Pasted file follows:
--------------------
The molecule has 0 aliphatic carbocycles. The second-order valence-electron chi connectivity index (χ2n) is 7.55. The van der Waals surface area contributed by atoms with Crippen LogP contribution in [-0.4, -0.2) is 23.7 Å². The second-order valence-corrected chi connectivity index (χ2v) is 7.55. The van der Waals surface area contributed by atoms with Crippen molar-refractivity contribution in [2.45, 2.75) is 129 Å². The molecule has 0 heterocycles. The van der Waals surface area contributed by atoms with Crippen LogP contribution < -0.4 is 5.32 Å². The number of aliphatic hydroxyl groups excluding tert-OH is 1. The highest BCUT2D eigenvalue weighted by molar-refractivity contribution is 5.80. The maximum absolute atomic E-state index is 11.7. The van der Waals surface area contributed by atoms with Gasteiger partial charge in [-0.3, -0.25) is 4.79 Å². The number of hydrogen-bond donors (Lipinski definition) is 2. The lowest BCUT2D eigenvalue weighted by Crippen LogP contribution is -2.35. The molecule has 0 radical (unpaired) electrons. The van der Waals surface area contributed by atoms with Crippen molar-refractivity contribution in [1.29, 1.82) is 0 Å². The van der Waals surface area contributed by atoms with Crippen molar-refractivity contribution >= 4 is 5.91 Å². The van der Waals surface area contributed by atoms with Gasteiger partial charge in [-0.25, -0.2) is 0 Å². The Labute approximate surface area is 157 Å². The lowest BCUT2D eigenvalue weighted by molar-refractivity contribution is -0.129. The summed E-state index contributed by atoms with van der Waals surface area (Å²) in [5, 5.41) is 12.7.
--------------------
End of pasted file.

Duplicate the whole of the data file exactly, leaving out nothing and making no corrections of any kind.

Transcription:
The molecule has 0 aliphatic carbocycles. The second-order valence-electron chi connectivity index (χ2n) is 7.55. The van der Waals surface area contributed by atoms with Crippen LogP contribution in [-0.4, -0.2) is 23.7 Å². The second-order valence-corrected chi connectivity index (χ2v) is 7.55. The van der Waals surface area contributed by atoms with Crippen molar-refractivity contribution in [2.45, 2.75) is 129 Å². The molecule has 0 heterocycles. The van der Waals surface area contributed by atoms with Crippen LogP contribution < -0.4 is 5.32 Å². The number of aliphatic hydroxyl groups excluding tert-OH is 1. The highest BCUT2D eigenvalue weighted by molar-refractivity contribution is 5.80. The maximum absolute atomic E-state index is 11.7. The van der Waals surface area contributed by atoms with Gasteiger partial charge in [-0.3, -0.25) is 4.79 Å². The number of hydrogen-bond donors (Lipinski definition) is 2. The lowest BCUT2D eigenvalue weighted by Crippen LogP contribution is -2.35. The molecule has 0 radical (unpaired) electrons. The van der Waals surface area contributed by atoms with Crippen molar-refractivity contribution in [1.29, 1.82) is 0 Å². The van der Waals surface area contributed by atoms with Crippen molar-refractivity contribution >= 4 is 5.91 Å². The van der Waals surface area contributed by atoms with Gasteiger partial charge in [-0.25, -0.2) is 0 Å². The Labute approximate surface area is 157 Å². The lowest BCUT2D eigenvalue weighted by molar-refractivity contribution is -0.129. The summed E-state index contributed by atoms with van der Waals surface area (Å²) in [5, 5.41) is 12.7.